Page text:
How work and home environments shape health

October 4, 2016—Cassandra Okechukwu, associate professor of social and behavioral sciences, studies how different environments—such as our homes and our workplaces—shape our health.

How did you first become interested in academic public health?

I always knew I would become a professor—it is the family business! Nigerians, especially my tribe, the Igbos, have high regard for professors, and many family members are professors. After immigrating to the U.S. in 1993, I learned quickly that a successful academic career required not just intelligence but adequate funding, so I pursued an undergraduate degree in nursing because of the high hourly wage and flexible schedule. Nursing is a common occupational entry point for African immigrants in the D.C./Maryland area where I grew up.

My first exposure to public health was through occupational and environmental health courses that I took at Johns Hopkins. I became interested in the health effects of work environments on workers. As my own career trajectory was shaped by occupational segregation, noting these forces and their effects on workers’ opportunities for optimal health has continued to be a theme in my research. I loved the focus on creating social change in my occupational health courses so much that I ditched my original plan of pursuing a PhD in nursing after my MSN/MPH degree. Instead, I took a job as a project coordinator at the University of Maryland’s Center for Environmental and Occupational Health Justice. Working alongside nurses with doctoral degrees in public health inspired me to follow the same path. While I taught and supported the Center’s research, the part I enjoyed most was working in state legislatures, where we recruited and coached low-wage workers who testified at legislative hearings.

What research are you currently doing on how work and home environments shape health?

Through the Work, Family and Health Network (WFHN), I have conducted research highlighting how the health of nursing home workers, their partners, children, and bosses are interconnected with each other and with broader patterns of health disparities. In one group-randomized controlled trial, we found that making worksites more supportive of workers’ family needs led to increases in the quantity and quality of workers’ interactions with their children at home. My colleagues have shown that it also led to better sleep for workers as well as for their children.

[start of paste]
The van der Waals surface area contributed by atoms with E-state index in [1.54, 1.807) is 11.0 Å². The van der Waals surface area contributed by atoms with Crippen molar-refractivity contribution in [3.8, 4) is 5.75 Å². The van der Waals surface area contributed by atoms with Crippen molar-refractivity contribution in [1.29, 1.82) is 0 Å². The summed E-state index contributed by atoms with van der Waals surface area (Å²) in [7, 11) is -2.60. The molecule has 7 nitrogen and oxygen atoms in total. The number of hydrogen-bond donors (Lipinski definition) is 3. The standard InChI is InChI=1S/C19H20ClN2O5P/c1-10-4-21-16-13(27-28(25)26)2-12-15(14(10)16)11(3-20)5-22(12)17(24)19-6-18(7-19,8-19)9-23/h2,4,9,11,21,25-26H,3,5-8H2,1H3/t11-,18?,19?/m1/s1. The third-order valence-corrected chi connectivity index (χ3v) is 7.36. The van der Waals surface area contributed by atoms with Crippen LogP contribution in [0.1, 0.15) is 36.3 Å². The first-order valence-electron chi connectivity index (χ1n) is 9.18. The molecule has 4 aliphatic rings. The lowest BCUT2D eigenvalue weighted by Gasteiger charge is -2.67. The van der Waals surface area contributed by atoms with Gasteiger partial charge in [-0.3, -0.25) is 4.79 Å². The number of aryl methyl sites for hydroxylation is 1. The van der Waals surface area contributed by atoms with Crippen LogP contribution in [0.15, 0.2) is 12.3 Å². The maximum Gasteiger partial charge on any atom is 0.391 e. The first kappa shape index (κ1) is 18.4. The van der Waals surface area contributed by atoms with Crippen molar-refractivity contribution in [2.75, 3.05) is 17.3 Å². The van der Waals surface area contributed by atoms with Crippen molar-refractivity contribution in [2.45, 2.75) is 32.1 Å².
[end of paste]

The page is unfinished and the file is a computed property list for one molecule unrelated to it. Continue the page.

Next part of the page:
I have also done research demonstrating that when workers receive work-family support, this may influence the quality of care they provide to nursing home patients. My work in nursing homes as a clinician and as an academic has also opened my eyes to important issues of health equity. Nursing home patients are among the most vulnerable people in our society, while a majority of the workers taking care of them are low-income single women—also vulnerable—often raising children at risk of obesity and other negative health outcomes.

I am currently investigating differences in the occupational consequences of marijuana use using national data, given current liberalization of marijuana laws. If we find that minorities and low-income workers are suffering greater or different consequences for their marijuana use, then states should develop laws that protect workers from such discrimination.

Next, I plan to investigate how policies geared towards patients may influence workers’ health outcomes. For example, 26 states have enacted, repealed, and sometimes readopted wage pass-through policies where states provide nursing homes with extra reimbursements that must be used for workers’ wages. Evaluations indicate the policies improve staffing levels, wages, and quality of care. I want to find out if they also impact the high levels of occupational injuries in nursing homes.

You have an interest in health behavior theories, could you explain what they are and why in some cases they come up short?

Using theory to ground my work and teaching a class on theory in public health helps me to stay humble and open to ideas from all disciplines. As a student, I felt that many health behavior theories focused too much on the individual without acknowledging how difficult our particular environments and circumstances can make it to change behavior in everyday life. Now as a teacher, I see my students struggle with the same criticisms. My interdisciplinary experiences in the Robert Wood Johnson Health and Society Scholars program at University of California, San Francisco and Berkeley taught me the value of not simply becoming an acolyte of your field’s main theories, but rather, to expand your repertoire and to be thoughtful and curious in giving and taking critiques of ideas and theories.

-Adapted from an interview by Christiana von Hippel, SD ’19